The 3800 requires less counterweight than previous models and, for better transport, single components weigh less than 40 tonnes and less than 3 m in width and height.

Telescopic crawlers

Another clear trend in the lifting industry over the last few years has been the emergence of a new type of equipment – crawler cranes with telescopic booms. It is true that a few niche manufacturers have made this type of machine for many years, but now the major players are getting on-board and lifting capacities are going up across the board.

Short set up times, manoeuvrability, flexibility with boom configurations and pick and carry capabilities are key advantages of these machines. On the issue of manoeuvrability, the point of telescopic boom crawlers, as opposed to lattice boom machines, is that it is much quicker to take the boom down and move the crane underneath overhead obstructions if required, which can be important on road, rail and inner city sites.

In the past telescopic crawler cranes sat at the lower end of the capacity scale, but in 2012 Liebherr introduced its LTR 1220. The 220 tonner has a 60 m boom that can be extended with a lattice jib up to 43 m long. The chassis offers improved off road mobility and can be easily relocated between job sites, the company says.

Another advantage of many telescopic crawler cranes is that the boom can be telescoped with a load on the hook, which is impossible to do with lattice boom cranes. Sennebogen’s new 70 tonne capacity 673R has a four section, 36 m boom and two fly jib options of 8 and 15 m, which extend the maximum reach to 51 m. In addition, the crawler track width telescopes to quickly adjust the width of the machine for transport and for work in confined areas.

There is also a move towards telescopic boom crawler cranes for duty cycle applications. For example, Kobelco’s 75 tonne capacity TK750FS and the TK750S, shown at last year’s Bauma exhibition, have booms designed for strength and rigidity. The TK750FS, for example, comes with a third winch capable of freefall operation as standard.

Another factor driving change in the design of telescopic crawler cranes is their pick and carry ability. For example, Link-Belt’s 100 tonne capacity TCC-1100 telescopic crawler has full pick and carry abilities, as does Tadano’s 27 tonne capacity GTC300-EX, which was exhibited at Bauma 2013.

New at this month’s ConExpo-Con/Agg exhibition are two further telescopic crawler cranes, the 130 ton (118 tonne) capacity Tadano Mantis GTC‐1200 – the largest in the company’s range, and the 50 ton (45 tonne) capacity Link-Belt TCC-500.

One engine

And while new crane types are being developed, there are changes afoot in traditional sectors. In the past it has been typical for all terrain cranes above a certain capacity to have two engines – a large one in the carrier for road travel and another smaller one in the slewing upper structure to power the lifting equipment. A growing trend however is to use one engine instead of two.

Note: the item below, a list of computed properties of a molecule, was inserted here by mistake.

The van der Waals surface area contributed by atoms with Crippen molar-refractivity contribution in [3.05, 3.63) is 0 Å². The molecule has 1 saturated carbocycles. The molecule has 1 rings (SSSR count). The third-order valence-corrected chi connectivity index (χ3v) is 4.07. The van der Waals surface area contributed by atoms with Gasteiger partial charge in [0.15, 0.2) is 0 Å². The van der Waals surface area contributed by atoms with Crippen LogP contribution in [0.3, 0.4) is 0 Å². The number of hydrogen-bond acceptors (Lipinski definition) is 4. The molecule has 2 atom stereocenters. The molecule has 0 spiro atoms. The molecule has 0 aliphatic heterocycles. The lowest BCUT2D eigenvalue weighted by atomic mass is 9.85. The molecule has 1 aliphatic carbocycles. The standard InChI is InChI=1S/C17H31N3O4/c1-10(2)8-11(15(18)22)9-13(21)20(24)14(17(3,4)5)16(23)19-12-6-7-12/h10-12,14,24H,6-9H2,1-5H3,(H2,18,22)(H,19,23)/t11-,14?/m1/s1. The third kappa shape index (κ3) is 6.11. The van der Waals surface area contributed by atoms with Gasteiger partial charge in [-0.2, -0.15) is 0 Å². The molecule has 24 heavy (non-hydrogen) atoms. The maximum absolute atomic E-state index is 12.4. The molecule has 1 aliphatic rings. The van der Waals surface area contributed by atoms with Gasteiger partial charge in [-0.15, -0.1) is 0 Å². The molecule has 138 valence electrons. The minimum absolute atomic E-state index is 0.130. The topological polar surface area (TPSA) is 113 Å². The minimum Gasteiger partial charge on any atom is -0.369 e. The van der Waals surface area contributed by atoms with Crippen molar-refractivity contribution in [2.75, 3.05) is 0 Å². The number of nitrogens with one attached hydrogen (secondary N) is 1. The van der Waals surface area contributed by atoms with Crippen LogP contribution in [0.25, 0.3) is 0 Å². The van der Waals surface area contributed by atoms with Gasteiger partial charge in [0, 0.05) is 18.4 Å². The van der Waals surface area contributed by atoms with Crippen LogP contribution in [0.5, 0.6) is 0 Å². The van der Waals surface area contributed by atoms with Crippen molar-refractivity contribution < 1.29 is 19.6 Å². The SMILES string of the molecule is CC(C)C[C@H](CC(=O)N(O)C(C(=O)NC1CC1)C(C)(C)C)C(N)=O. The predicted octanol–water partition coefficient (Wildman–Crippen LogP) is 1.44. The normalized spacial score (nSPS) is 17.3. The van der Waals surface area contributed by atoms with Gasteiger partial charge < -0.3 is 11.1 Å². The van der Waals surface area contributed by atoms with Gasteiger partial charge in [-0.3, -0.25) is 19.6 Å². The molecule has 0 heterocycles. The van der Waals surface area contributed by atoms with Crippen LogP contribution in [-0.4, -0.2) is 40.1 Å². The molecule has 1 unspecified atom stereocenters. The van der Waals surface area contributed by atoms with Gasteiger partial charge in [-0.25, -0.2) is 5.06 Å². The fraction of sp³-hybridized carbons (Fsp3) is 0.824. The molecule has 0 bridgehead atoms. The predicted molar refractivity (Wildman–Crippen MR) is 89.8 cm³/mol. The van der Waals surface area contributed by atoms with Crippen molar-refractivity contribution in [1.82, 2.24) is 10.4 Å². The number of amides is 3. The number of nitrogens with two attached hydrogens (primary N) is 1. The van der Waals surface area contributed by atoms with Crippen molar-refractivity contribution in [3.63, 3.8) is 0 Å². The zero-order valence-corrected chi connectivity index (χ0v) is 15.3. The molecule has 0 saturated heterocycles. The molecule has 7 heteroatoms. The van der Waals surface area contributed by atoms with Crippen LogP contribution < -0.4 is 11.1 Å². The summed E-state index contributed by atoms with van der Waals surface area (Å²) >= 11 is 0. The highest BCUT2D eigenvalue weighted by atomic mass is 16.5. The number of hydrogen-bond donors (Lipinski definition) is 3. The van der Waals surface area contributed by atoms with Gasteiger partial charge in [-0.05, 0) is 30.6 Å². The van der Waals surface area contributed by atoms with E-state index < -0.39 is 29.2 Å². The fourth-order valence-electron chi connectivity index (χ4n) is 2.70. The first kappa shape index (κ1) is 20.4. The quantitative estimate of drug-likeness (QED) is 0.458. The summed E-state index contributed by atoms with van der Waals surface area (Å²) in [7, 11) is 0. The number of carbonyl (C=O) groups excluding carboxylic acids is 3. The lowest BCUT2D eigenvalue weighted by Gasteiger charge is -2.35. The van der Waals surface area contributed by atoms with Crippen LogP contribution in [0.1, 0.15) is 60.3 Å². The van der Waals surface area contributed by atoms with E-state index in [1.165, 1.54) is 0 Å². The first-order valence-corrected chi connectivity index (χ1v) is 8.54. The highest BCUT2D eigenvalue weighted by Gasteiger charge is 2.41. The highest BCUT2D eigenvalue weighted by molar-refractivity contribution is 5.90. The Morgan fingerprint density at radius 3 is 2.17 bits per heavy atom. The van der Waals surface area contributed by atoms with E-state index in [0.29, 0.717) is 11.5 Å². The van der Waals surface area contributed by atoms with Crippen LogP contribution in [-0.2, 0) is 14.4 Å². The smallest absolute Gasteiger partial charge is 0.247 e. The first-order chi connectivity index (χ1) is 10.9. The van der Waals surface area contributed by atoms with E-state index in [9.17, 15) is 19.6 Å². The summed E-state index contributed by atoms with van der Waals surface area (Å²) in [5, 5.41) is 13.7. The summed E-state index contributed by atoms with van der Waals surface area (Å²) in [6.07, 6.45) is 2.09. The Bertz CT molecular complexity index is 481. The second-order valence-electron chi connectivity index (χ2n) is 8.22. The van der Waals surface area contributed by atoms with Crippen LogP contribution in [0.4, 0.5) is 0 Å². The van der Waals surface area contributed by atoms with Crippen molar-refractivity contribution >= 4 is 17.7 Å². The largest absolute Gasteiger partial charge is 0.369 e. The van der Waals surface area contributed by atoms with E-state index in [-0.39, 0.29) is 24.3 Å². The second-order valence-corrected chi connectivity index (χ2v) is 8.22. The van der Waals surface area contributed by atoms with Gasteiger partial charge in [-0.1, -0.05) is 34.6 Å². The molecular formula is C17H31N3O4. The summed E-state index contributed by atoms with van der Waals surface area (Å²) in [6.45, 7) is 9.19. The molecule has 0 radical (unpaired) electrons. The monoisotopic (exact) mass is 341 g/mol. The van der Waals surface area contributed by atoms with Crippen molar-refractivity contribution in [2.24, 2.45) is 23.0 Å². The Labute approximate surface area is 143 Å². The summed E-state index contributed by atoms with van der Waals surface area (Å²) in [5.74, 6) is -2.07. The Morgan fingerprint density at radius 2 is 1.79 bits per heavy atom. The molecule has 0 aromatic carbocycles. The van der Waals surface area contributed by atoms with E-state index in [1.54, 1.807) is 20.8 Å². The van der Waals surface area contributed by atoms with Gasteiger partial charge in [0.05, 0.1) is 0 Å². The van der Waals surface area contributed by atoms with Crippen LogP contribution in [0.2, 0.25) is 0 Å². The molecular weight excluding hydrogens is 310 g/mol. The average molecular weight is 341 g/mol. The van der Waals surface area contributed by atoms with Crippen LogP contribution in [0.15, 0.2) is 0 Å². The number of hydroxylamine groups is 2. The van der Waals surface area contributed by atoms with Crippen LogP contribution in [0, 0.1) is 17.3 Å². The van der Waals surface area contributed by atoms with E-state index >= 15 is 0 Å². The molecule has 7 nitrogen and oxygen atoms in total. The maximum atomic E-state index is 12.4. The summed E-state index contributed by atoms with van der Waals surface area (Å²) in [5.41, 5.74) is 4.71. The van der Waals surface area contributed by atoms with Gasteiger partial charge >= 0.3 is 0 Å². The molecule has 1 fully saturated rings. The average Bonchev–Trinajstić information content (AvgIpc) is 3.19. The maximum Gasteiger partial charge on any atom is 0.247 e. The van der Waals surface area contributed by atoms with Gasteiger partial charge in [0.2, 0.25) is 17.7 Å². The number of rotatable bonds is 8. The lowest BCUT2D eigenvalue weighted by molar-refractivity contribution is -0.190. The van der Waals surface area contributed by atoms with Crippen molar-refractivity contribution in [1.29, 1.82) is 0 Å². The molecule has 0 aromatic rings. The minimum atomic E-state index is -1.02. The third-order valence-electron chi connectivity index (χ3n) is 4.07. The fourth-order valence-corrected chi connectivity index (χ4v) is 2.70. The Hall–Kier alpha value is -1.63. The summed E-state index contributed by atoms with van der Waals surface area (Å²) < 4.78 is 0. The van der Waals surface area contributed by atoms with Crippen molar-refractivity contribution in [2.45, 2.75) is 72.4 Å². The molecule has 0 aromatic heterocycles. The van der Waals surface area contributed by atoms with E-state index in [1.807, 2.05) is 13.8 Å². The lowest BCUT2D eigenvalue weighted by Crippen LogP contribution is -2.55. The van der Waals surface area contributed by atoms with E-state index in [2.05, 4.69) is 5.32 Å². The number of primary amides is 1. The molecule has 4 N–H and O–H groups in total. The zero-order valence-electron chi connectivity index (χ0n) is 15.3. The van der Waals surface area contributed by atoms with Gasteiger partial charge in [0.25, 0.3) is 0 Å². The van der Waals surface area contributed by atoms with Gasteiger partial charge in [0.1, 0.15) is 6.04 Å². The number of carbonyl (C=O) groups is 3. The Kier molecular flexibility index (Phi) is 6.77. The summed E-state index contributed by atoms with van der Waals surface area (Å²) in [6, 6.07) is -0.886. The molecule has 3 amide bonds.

There are pros and cons to each concept. Arndt Jahns, product manager for all terrain cranes at Terex said, “To have only one engine means you optimise space, maintenance and you save costs. Having one engine also overcomes issues from the effect of the Tier 4 Final regulations, where there is less physical space to put the components.”
One engine also means less weight and less maintenance, but at the same time, a single engine design requires other components to get power from the carrier engine up into the superstructure for lifting work.

Some also argue that it is more efficient to have two engines, each suited to the specific task, than one to meet both needs – even though AT cranes do not pick and carry at the same time – so don’t need to run both engines at the same time.

Thomas Schramm, general manager at Tadano Faun, said, “A large, single engine that is operating all the time will require maintenance at a shorter interval compared to two engines, which only run for half the time.

“Secondly, a smaller engine normally uses less fuel compared to a bigger engine. As a rough calculation, a two engine design can save up to 3 litres of fuel power per hour. Multiply this by 1,500 hours and end users can save 4,500 litres per year. With a litre of fuel priced at € 1.50 [US$ 2.00] per litre, potential savings could be € 6,200 [US$ 8,370] per year. Over ten years there is a potential saving of around € 60,000 [US$ 81,000].”

The one engine design concept has been adopted by Liebherr on its new 300 tonne capacity LTM 1300-6.2, with a mechanical shaft drive from the carrier to transfer power to the lifting superstructure for the upper.

Wolfgang Beringer, spokesman at Liebherr-Werk Ehingen, explained the design, “The mechanical shaft ensures a particularly high efficiency. Low engine speeds in the chassis engine provides sufficient power for crane work. This ensures the economy of the new concept in terms of fuel consumption.”

Terex has also announced a single engine all terrain, the Explorer 5800. With its 230 tonne capacity, the crane falls in the middle category of all terrains. The prototype is currently undergoing testing, with the first deliveries expected in the first quarter of this year.

It all goes to show that even if the construction industry is not booming as it once was – or maybe because of that fact – the equipment and technology being offered by crane manufacturers is changing fast.